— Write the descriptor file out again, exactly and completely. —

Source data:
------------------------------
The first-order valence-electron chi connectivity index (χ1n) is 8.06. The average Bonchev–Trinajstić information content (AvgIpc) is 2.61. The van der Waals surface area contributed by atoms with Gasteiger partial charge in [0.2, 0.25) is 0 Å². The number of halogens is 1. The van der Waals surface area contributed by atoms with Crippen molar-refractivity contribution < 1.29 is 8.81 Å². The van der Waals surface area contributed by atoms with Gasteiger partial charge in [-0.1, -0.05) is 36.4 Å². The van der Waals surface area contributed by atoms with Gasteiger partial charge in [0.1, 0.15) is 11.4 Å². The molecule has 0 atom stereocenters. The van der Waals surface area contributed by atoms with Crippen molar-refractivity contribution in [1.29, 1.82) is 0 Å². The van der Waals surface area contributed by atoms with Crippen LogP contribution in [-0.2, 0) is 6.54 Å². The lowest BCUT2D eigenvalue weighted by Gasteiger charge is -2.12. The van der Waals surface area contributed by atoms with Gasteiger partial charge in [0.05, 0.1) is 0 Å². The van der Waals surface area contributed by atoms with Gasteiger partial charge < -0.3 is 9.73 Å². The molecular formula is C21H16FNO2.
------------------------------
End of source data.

The first-order valence-electron chi connectivity index (χ1n) is 8.06. The average Bonchev–Trinajstić information content (AvgIpc) is 2.61. The van der Waals surface area contributed by atoms with Gasteiger partial charge in [0.2, 0.25) is 0 Å². The number of halogens is 1. The van der Waals surface area contributed by atoms with Crippen molar-refractivity contribution < 1.29 is 8.81 Å². The van der Waals surface area contributed by atoms with Gasteiger partial charge in [-0.1, -0.05) is 36.4 Å². The van der Waals surface area contributed by atoms with Gasteiger partial charge in [0.1, 0.15) is 11.4 Å². The molecule has 0 atom stereocenters. The van der Waals surface area contributed by atoms with Crippen molar-refractivity contribution in [1.29, 1.82) is 0 Å². The van der Waals surface area contributed by atoms with Crippen LogP contribution in [-0.2, 0) is 6.54 Å². The lowest BCUT2D eigenvalue weighted by Gasteiger charge is -2.12. The van der Waals surface area contributed by atoms with Gasteiger partial charge in [0.05, 0.1) is 0 Å². The van der Waals surface area contributed by atoms with Gasteiger partial charge < -0.3 is 9.73 Å². The molecular formula is C21H16FNO2.